For many advisers, the decision to outsource or not may be more to do with business need. Outsourcing paraplanning may not necessarily be cheaper, but it can be more flexible and better matched to business needs. Philip Martin, managing director of Unique Financial Planning, says: “Advisers are moving a fixed cost to a variable cost, paying on a per case basis. That can be helpful in managing your business, getting rid of a potential mismatch between costs and income. If your business falls off a cliff, or accelerates very quickly, you can tap in and out of those variable costs.”
Campbell says this is likely to be the key consideration for adviser businesses: “Does it make sense for my growth plans to try and find more paraplanners – bearing in mind, they’ve always been difficult to find and train – or to outsource? We now know remote working is effective and all the other benefits of outsourcing such as capacity cover, lower costs, not having to cover sickness or provide employee benefits, will now become much more of an attractive offer.”
For some advisers, the complexity and expense of regulation and compliance will force their hand. Those using in-house paraplanners and administrators have to ensure they are up to date with the latest regulations, which can be challenging and may be impossible for smaller businesses without deep pockets.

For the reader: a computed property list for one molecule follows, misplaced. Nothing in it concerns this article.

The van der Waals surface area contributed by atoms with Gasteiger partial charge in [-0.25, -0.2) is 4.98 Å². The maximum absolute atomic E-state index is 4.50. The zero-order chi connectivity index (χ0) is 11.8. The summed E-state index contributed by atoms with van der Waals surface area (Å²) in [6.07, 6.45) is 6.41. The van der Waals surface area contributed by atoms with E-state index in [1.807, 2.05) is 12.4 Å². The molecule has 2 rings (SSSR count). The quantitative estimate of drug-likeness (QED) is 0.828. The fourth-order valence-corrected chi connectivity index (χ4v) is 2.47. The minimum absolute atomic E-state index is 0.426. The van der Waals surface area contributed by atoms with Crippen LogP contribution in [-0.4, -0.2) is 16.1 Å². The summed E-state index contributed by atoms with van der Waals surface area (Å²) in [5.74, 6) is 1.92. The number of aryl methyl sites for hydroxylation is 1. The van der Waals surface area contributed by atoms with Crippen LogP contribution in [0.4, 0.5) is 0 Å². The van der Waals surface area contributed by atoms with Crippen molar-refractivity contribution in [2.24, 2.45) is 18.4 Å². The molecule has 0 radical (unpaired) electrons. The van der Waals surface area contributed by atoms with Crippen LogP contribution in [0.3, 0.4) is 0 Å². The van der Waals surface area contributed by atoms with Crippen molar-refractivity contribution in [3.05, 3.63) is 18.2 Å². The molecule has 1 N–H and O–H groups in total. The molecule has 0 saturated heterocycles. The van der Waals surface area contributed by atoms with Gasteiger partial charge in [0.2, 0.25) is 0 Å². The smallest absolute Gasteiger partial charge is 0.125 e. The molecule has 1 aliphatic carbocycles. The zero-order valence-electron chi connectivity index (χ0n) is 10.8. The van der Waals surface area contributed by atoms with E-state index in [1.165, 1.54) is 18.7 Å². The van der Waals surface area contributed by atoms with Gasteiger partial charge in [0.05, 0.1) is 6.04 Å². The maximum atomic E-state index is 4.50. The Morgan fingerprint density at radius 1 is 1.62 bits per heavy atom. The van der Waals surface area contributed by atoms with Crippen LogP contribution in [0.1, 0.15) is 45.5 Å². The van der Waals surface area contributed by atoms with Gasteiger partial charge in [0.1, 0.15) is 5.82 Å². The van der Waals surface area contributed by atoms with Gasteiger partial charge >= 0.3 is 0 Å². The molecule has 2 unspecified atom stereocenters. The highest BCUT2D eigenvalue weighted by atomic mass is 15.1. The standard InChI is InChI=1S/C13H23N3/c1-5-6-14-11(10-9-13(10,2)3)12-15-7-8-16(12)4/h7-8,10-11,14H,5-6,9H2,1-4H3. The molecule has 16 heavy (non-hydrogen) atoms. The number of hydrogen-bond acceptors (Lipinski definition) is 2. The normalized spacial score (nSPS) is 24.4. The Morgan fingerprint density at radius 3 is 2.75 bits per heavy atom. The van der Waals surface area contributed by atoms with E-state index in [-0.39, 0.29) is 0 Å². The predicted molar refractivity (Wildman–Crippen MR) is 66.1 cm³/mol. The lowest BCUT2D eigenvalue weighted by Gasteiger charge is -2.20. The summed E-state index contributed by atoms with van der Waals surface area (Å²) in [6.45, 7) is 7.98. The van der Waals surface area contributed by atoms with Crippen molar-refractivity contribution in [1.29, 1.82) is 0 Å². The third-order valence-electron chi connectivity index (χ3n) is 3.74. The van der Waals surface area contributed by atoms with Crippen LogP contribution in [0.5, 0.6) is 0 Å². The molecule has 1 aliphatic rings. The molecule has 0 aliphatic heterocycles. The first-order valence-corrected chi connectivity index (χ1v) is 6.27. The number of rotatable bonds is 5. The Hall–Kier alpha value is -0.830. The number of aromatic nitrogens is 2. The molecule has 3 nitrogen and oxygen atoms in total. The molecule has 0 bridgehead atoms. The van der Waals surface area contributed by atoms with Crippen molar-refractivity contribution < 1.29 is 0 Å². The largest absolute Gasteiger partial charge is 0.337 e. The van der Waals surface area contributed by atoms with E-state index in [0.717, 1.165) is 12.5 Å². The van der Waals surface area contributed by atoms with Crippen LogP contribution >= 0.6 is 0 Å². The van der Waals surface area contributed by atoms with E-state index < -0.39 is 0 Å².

If they outsource, they are buying in that expertise. Caroline Stuart, owner of Sparrow Paraplanning, says: “There is a lot less risk in taking on an outsourced paraplanner, particularly at the moment when times are still uncertain.” The proliferation of paraplanners means it is possible to find paraplanners with expertise in different areas and for different needs, she reasons. It doesn’t need to be all or nothing: “People can outsource the very technical work, or the areas they can’t cover in-house. They can decide the service they want and look for it in the market. Today, financial planners are spoilt for choice.”
There are still things that outsourced paraplanners cannot do. It does not work if advisers want to train up successors, for example. Most advisers will not want outsourced paraplanners coming along to meetings with them, so there is always going to be the hurdle of getting the information from the client to the adviser and then to the paraplanner.
This works if the adviser is organised, but the ‘rubbish in, rubbish out’ principle may also apply. Martin says: “If you don’t have procedures written down, with four or five advisers all doing different things, it can be very difficult to outsource. You might as well do it yourself.”